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An email from a friend - Ethiopia

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  • An email from a friend - Ethiopia

    Gday,

    Yes Im still an Aussie. Though its not hard to forget as you walk down the street and are in the minority and get lots of stares and requests for assistance.

    This is an amazing land and Im loving journeying through it.

    It has and is changing me. Too hard to pinpoint or describe. Many coffees worth of discussion material :-) Indeed there is more benefit for me than from me (not surprising really).

    Have just spent 4 weeks journeying around Ethiopia, so will be sad to leave it. Youll be impressed that Ive been drinking coffee over here :-) it is very tasty and the caffeine hasnt affected me the way it does with coffees in Oz. Ive also enjoyed learning Amharic and eating the local food: the various sauces with the traditional injeras have been lovely :-)

    The next couple of weeks are going to be challenging as we fly to Nairobi this afternoon then head over land and sea via buses, trains, boats and hitching (?) to make our way through Tanzania and Mozambique to get to Malawi where we will link up with long term missionaries there. We cant really help them much in the short time we are there, but we can do some things to enable them to continue ministry and bring encouragement to them.

    Need to run. Take care.

    Chao (an Amharic word, but borrowed I would think) :-)



  • #2
    Re: An email from a friend - Ethiopia

    Drinking some Australian grown coffee in Ethiopa would have been a talking point.

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    • #3
      Re: An email from a friend - Ethiopia

      I was told by a friend who visited Ethiopia that the locals pan roast the beans quite dark and then grind it using a mortar and pestel and then brew it all in the one sitting...
      Glad to see youre taking a lot in from your trip to Africa (not just coffee..)

      A few things I still remember from when I made a short visit to Malawi for work:
      Nairobi airport (on transit to Dubai, no direct flight into Lilongwe or Blantyre) - the concept of queing in one orderly line is non-existent, one transfer counter and as many people stacked on the side as is possible all trying to check in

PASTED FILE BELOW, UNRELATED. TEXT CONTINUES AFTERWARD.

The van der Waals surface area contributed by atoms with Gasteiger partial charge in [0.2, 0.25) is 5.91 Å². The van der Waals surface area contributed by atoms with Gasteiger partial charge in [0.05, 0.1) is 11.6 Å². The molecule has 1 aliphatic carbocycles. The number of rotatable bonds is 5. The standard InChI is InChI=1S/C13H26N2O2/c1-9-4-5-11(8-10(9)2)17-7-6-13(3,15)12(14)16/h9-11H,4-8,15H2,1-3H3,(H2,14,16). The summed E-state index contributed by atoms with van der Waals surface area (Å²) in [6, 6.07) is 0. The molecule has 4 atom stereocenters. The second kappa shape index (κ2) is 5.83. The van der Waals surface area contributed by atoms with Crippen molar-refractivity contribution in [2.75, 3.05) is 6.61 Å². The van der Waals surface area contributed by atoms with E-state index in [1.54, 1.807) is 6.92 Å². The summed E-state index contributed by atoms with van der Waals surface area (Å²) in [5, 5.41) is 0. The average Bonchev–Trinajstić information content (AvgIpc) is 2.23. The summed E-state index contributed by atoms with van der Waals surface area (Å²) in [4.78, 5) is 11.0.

Blantyre - the 2 main hotels that I stayed in were very basic but very expensive, the mangoes and strawberries were very cheap and very sweet. Especially the strawberries, they tasted like they had sugar infused in them. The locals I worked with in an equivalent position (techs and engineers) had very little in terms of material possesions, but the joy they had was something I found rare in our society with all its riches.

      Dont underestimate the impact that your short visit can have to the ministries you are visiting. Its not just the actual work that is done but also the more assistance that the long term missionaries get from short term teams and other "visitors", the more credibility they get with the locals and thus the impact.

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      • #4
        Re: An email from a friend - Ethiopia

        It is not me but a female Eng from work.. She quit and headed off to give something back..

        Full of great intentions but NO experience with the world (out side of Brisbane)... It was great to see that she is gaining and thus in the long run; able to give something more sustainable..

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        • #5
          Re: An email from a friend - Ethiopia

          Awesome stuff guys, this is deep and extremely meaningful.........

          Wish i could it.... God willing, one day I will...

          Ray.

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